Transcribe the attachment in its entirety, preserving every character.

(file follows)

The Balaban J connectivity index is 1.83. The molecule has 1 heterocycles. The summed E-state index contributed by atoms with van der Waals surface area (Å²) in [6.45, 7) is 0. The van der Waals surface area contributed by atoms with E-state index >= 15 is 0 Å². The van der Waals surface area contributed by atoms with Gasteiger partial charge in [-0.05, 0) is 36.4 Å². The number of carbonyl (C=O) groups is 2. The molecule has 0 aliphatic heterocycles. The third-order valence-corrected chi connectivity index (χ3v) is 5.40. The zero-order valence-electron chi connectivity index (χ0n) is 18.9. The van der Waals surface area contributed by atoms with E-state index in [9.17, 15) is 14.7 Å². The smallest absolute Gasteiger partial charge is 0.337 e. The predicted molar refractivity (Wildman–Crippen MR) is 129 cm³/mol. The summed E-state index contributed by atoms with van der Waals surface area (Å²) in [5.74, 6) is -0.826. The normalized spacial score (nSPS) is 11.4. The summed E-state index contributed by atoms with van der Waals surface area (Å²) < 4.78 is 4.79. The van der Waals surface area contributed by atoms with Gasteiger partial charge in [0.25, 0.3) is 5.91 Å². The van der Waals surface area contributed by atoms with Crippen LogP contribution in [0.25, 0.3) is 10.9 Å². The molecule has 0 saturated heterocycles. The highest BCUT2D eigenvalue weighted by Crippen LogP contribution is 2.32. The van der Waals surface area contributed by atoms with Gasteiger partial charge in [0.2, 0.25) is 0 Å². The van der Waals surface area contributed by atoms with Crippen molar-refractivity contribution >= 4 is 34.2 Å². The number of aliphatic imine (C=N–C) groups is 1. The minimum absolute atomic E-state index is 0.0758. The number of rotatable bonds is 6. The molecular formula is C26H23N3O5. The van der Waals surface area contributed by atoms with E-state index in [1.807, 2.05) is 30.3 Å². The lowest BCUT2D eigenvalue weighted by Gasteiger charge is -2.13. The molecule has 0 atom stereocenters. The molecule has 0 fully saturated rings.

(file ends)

The Balaban J connectivity index is 1.83. The molecule has 1 heterocycles. The summed E-state index contributed by atoms with van der Waals surface area (Å²) in [6.45, 7) is 0. The van der Waals surface area contributed by atoms with E-state index >= 15 is 0 Å². The van der Waals surface area contributed by atoms with Gasteiger partial charge in [-0.05, 0) is 36.4 Å². The number of carbonyl (C=O) groups is 2. The molecule has 0 aliphatic heterocycles. The third-order valence-corrected chi connectivity index (χ3v) is 5.40. The zero-order valence-electron chi connectivity index (χ0n) is 18.9. The van der Waals surface area contributed by atoms with E-state index in [9.17, 15) is 14.7 Å². The smallest absolute Gasteiger partial charge is 0.337 e. The predicted molar refractivity (Wildman–Crippen MR) is 129 cm³/mol. The summed E-state index contributed by atoms with van der Waals surface area (Å²) in [5.74, 6) is -0.826. The normalized spacial score (nSPS) is 11.4. The summed E-state index contributed by atoms with van der Waals surface area (Å²) < 4.78 is 4.79. The van der Waals surface area contributed by atoms with Gasteiger partial charge in [0.25, 0.3) is 5.91 Å². The van der Waals surface area contributed by atoms with Crippen LogP contribution in [0.25, 0.3) is 10.9 Å². The molecule has 0 saturated heterocycles. The highest BCUT2D eigenvalue weighted by Crippen LogP contribution is 2.32. The van der Waals surface area contributed by atoms with Gasteiger partial charge in [0.2, 0.25) is 0 Å². The van der Waals surface area contributed by atoms with Crippen molar-refractivity contribution >= 4 is 34.2 Å². The number of aliphatic imine (C=N–C) groups is 1. The minimum absolute atomic E-state index is 0.0758. The number of rotatable bonds is 6. The molecular formula is C26H23N3O5. The van der Waals surface area contributed by atoms with E-state index in [1.807, 2.05) is 30.3 Å². The lowest BCUT2D eigenvalue weighted by Gasteiger charge is -2.13. The molecule has 0 atom stereocenters. The molecule has 0 fully saturated rings.